Again, I think the landing page experience is going to be a huge part of 2020 and we’ve seen that of course throughout the last few years with mobile AMP pages and all kinds of different landing page experiences. I think CRO is going to play a much larger role or we’re going to have to give it more credit than we may historically have.

If you could get Google and/or Facebook to make one huge update in 2020, what would it be? 

John:

The biggest thing would probably be in Google. I love scripts, I want to learn JavaScript and python, I want to spend all my time doing that, but Google already has rules. So Google if you’re listening, you have rules. They function every 24 hours, can you just adjust it so that we can implement that every 12 hours? I would take that, but I would love to see the biggest change being rules changed to hourly so that we can start to work on things that matter for our clients and stop worrying about if we’re going to go over by 10% or worrying about coming up with a script that we need to calculate at 30% over or 30% under. Can we just get over that and utilize your tool and what you built it for?

Dani:

My number one wish list item, this comes up a lot especially again kind of coming back to the theme of automation and the more we implement automated pieces, we need data to make that possible. So we’re looking at the future of conversions. What does that look like? Do we start implementing micro-conversions so that we can get more data so those algorithms can be more powerful and we can use more of that machine learning? But within doing that, how we’re kind of rethinking what a conversion is and how we calculate this measure of success, I would really love if Google would just show me the corresponding data metrics with my conversion actions. Currently, if you have multiple conversion actions live in an account you can’t see the corresponding impressions, clicks, spend that was associated with those conversion actions. You can see the total and that’s it. So Google people if you are listening, please let me see key metrics alongside my conversion actions. It’s so little and I know you know it, and I know you have this information.

John:

You have to, you’re showing it in Google Analytics, so come on, give it to us. Just put it in one place. Why do we have to go to three places to look for things? One place, yes please.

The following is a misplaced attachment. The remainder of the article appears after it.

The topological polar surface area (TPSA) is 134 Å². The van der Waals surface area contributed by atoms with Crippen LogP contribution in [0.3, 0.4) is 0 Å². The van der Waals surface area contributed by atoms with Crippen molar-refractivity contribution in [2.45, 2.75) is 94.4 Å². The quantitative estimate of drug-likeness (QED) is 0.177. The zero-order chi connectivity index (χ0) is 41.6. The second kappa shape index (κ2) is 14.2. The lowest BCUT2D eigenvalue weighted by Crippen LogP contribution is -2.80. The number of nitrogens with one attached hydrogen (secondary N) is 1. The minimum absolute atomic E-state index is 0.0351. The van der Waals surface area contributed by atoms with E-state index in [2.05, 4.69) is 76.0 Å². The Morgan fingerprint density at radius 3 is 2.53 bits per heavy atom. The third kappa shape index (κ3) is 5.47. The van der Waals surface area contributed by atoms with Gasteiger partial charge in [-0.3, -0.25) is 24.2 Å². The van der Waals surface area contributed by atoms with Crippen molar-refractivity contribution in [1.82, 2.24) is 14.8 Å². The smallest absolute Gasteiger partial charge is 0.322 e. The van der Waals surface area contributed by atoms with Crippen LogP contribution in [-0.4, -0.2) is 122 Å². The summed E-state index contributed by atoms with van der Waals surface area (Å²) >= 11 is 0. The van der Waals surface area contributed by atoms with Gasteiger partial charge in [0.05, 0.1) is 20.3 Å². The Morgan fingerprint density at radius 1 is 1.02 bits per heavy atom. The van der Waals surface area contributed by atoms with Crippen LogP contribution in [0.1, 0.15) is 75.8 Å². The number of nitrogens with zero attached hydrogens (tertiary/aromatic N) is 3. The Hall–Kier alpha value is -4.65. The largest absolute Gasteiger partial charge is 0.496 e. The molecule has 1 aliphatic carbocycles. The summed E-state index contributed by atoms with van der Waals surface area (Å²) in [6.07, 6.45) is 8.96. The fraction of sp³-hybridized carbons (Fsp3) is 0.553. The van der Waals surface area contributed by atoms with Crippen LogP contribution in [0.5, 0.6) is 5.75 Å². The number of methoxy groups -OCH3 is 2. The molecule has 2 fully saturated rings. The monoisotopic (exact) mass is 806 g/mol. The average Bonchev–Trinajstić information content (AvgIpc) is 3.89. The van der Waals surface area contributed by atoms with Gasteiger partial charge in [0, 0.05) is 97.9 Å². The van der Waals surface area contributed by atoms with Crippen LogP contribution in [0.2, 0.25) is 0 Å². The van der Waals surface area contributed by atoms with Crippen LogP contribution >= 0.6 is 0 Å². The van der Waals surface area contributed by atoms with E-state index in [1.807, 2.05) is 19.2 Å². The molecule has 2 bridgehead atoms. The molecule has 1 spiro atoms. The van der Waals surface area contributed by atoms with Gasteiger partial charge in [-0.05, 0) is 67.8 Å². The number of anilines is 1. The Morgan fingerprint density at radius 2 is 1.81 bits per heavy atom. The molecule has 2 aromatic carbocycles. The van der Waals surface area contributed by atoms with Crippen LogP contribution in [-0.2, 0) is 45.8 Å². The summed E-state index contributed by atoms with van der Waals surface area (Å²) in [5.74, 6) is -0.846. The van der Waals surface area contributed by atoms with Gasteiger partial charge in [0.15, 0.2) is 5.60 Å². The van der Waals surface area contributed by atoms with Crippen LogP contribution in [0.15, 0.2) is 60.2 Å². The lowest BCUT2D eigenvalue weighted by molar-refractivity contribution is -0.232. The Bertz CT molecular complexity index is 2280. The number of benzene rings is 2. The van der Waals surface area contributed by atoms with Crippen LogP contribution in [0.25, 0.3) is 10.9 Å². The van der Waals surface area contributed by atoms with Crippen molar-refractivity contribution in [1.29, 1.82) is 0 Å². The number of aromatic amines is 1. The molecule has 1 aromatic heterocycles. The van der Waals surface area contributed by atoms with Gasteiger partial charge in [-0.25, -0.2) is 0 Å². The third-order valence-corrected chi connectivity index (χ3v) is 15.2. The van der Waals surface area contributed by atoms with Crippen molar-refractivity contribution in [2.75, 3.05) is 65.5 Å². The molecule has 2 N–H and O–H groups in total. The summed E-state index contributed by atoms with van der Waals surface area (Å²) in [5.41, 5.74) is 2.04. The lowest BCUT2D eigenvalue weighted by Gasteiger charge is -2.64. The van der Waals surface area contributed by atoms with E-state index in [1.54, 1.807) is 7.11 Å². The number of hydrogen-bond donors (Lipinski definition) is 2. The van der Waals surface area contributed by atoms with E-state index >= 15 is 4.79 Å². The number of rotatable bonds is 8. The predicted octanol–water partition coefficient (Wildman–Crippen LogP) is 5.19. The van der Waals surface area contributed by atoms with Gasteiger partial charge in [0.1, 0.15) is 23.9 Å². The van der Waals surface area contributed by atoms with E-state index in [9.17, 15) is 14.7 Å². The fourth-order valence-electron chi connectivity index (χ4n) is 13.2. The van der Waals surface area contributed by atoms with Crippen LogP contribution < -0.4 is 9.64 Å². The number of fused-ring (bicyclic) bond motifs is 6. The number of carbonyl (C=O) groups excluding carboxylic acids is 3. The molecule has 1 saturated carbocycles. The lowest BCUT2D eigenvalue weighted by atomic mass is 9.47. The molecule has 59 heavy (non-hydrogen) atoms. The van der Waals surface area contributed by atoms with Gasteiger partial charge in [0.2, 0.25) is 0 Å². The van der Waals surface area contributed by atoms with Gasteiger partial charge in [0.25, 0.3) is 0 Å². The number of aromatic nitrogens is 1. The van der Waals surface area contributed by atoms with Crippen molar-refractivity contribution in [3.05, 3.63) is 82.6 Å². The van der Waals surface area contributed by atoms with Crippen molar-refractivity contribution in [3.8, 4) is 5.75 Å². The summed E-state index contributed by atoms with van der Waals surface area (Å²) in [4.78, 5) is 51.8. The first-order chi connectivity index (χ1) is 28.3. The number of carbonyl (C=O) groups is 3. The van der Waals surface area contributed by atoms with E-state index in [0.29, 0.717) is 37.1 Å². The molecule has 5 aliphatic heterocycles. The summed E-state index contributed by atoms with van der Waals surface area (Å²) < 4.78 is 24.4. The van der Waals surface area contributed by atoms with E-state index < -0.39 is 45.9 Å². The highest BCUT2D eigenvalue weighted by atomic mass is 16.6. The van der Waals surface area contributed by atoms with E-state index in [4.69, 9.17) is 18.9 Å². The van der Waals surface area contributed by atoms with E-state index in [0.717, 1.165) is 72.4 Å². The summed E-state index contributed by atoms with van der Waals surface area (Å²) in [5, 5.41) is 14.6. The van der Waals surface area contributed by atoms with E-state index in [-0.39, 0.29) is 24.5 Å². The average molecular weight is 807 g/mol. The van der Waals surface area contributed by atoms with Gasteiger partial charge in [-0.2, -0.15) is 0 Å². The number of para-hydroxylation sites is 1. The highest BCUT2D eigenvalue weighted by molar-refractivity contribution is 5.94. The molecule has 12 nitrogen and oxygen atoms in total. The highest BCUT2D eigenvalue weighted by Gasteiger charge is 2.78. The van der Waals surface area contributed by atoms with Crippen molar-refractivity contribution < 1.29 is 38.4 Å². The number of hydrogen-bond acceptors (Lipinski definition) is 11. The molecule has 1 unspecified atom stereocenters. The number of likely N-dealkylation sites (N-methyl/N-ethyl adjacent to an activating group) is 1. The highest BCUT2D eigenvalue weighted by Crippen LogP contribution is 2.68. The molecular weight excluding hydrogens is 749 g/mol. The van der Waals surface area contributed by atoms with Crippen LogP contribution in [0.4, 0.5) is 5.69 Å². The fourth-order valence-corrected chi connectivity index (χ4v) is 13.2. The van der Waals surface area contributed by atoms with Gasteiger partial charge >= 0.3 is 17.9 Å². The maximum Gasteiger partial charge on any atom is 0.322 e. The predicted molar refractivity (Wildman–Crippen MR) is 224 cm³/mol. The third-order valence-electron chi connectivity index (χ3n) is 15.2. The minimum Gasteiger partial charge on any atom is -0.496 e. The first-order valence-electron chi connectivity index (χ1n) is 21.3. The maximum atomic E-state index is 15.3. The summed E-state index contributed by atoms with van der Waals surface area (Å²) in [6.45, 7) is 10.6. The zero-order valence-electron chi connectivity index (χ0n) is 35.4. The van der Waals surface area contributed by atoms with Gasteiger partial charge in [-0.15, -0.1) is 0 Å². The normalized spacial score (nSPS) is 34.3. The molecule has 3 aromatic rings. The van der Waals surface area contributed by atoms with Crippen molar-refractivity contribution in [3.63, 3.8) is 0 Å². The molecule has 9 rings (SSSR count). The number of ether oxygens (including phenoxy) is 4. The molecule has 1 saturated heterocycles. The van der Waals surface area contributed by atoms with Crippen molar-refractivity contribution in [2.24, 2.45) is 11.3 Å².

Dani:

Anything else on your PPC wish list?

John:

It’d be great if we just had one tool. We have to go to too many places for reporting, for measurements, and then to take action. And we can’t afford it. Not everybody can afford an Adobe stack or Google marketing platforms. We can’t afford that and we shouldn’t have to use a third-party tool that interjects into our account to provide us with suggestions. It would be great if we had one tool that you can go in and see everything and do everything.

Dani:

To recap we want fewer tools overall, better tracking, and what was yours? More data analytics?

John:

The tracking, the measurements, and the tactic.

Dani:

And merging all of that into a cohesive story for your client is also pretty hard when you have to implement all of the different data points from all of the different platforms, which may or may not have similar attribution. You’re kind of running in a circle trying to present a really strong story that backs up your data, but then it’s really hard to plug it all in, get it centralized, and have it make sense in a way that’s really palatable.

John:

If it was your last ornament, what would that be? What would that last little thing that you wanted to like cap off your tree with for the holidays?

Dani:

I guess less from a platform perspective, but I want more of my clients doing video, higher quality video and focusing more on that. We’ve seen for some of my clients some really impressive brand lifts as a result. I think the better quality targeting that we’ve had in YouTube over the past year and some of the new capabilities like custom intent are really cool. I think that’s where I’d like to see that little ornament. A little shiny cherry on top would be just more video coming down from for my clients in particular.

John:

I like it. It takes a lot of work, but it is the brand appeal and how we’re moving away from TV and how we’re looking at the social components of things – it is 3 to 6-second bursts.

Dani:

I’m always troubled by clients being wary of YouTube or not wanting to run YouTube ads. For decades you were okay running TV ads when you have no idea who you’re targeting per se. We have so much more data we can get a lot more localized we can get a lot more segmented and that scares clients. I think it’s kind of funny reverse logic there. But I’m a big fan of YouTube, a big fan of running ads in that platform, especially given a lot of its more recent improvements.

Thanks again for listening everyone and we hope you join us again.

PPChero.com

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11 Free Email Hacks to Step Up Your Productivity

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11 Free Email Hacks to Step Up Your Productivity

If you’re anything like me, a solid portion of your day is sifting through your inbox, sending emails to junk, and responding to time-sensitive emails.

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How CTV can deliver market research for B2B marketers